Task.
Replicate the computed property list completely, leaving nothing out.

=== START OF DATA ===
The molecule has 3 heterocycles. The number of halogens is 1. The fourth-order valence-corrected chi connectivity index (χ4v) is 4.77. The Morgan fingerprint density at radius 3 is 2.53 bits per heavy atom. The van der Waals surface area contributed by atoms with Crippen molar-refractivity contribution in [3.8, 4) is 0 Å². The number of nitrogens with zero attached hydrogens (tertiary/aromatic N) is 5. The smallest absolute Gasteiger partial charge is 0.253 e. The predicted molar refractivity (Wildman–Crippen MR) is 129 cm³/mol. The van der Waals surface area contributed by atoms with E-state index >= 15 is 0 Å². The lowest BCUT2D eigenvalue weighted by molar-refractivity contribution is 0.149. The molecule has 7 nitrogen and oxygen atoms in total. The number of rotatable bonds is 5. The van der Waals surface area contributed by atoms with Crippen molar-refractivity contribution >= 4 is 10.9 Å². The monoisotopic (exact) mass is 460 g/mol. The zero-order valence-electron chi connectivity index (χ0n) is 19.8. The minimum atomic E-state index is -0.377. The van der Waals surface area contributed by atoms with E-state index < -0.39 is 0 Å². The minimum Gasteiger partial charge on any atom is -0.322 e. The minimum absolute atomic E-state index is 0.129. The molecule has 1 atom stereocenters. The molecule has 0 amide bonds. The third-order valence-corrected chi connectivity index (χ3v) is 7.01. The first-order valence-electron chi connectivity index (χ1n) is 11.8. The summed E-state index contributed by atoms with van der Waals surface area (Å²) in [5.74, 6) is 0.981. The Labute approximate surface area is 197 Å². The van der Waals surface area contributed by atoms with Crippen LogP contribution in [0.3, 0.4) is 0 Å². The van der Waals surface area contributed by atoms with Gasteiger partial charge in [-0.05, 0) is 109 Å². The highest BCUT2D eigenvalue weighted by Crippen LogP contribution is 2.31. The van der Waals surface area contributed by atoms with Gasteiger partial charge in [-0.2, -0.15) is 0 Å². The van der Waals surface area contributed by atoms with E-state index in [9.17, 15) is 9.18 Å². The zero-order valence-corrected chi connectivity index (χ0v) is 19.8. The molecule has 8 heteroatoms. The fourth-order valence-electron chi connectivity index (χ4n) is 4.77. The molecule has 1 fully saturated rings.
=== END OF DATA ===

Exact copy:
The molecule has 3 heterocycles. The number of halogens is 1. The fourth-order valence-corrected chi connectivity index (χ4v) is 4.77. The Morgan fingerprint density at radius 3 is 2.53 bits per heavy atom. The van der Waals surface area contributed by atoms with Crippen molar-refractivity contribution in [3.8, 4) is 0 Å². The number of nitrogens with zero attached hydrogens (tertiary/aromatic N) is 5. The smallest absolute Gasteiger partial charge is 0.253 e. The predicted molar refractivity (Wildman–Crippen MR) is 129 cm³/mol. The van der Waals surface area contributed by atoms with E-state index >= 15 is 0 Å². The lowest BCUT2D eigenvalue weighted by molar-refractivity contribution is 0.149. The molecule has 7 nitrogen and oxygen atoms in total. The number of rotatable bonds is 5. The van der Waals surface area contributed by atoms with Crippen molar-refractivity contribution >= 4 is 10.9 Å². The monoisotopic (exact) mass is 460 g/mol. The zero-order valence-electron chi connectivity index (χ0n) is 19.8. The minimum atomic E-state index is -0.377. The van der Waals surface area contributed by atoms with E-state index < -0.39 is 0 Å². The minimum Gasteiger partial charge on any atom is -0.322 e. The minimum absolute atomic E-state index is 0.129. The molecule has 1 atom stereocenters. The molecule has 0 amide bonds. The third-order valence-corrected chi connectivity index (χ3v) is 7.01. The first-order valence-electron chi connectivity index (χ1n) is 11.8. The summed E-state index contributed by atoms with van der Waals surface area (Å²) in [5.74, 6) is 0.981. The Labute approximate surface area is 197 Å². The van der Waals surface area contributed by atoms with Crippen LogP contribution in [0.3, 0.4) is 0 Å². The van der Waals surface area contributed by atoms with Gasteiger partial charge in [-0.05, 0) is 109 Å². The highest BCUT2D eigenvalue weighted by Crippen LogP contribution is 2.31. The van der Waals surface area contributed by atoms with Gasteiger partial charge in [-0.2, -0.15) is 0 Å². The van der Waals surface area contributed by atoms with E-state index in [9.17, 15) is 9.18 Å². The zero-order valence-corrected chi connectivity index (χ0v) is 19.8. The molecule has 8 heteroatoms. The fourth-order valence-electron chi connectivity index (χ4n) is 4.77. The molecule has 1 fully saturated rings.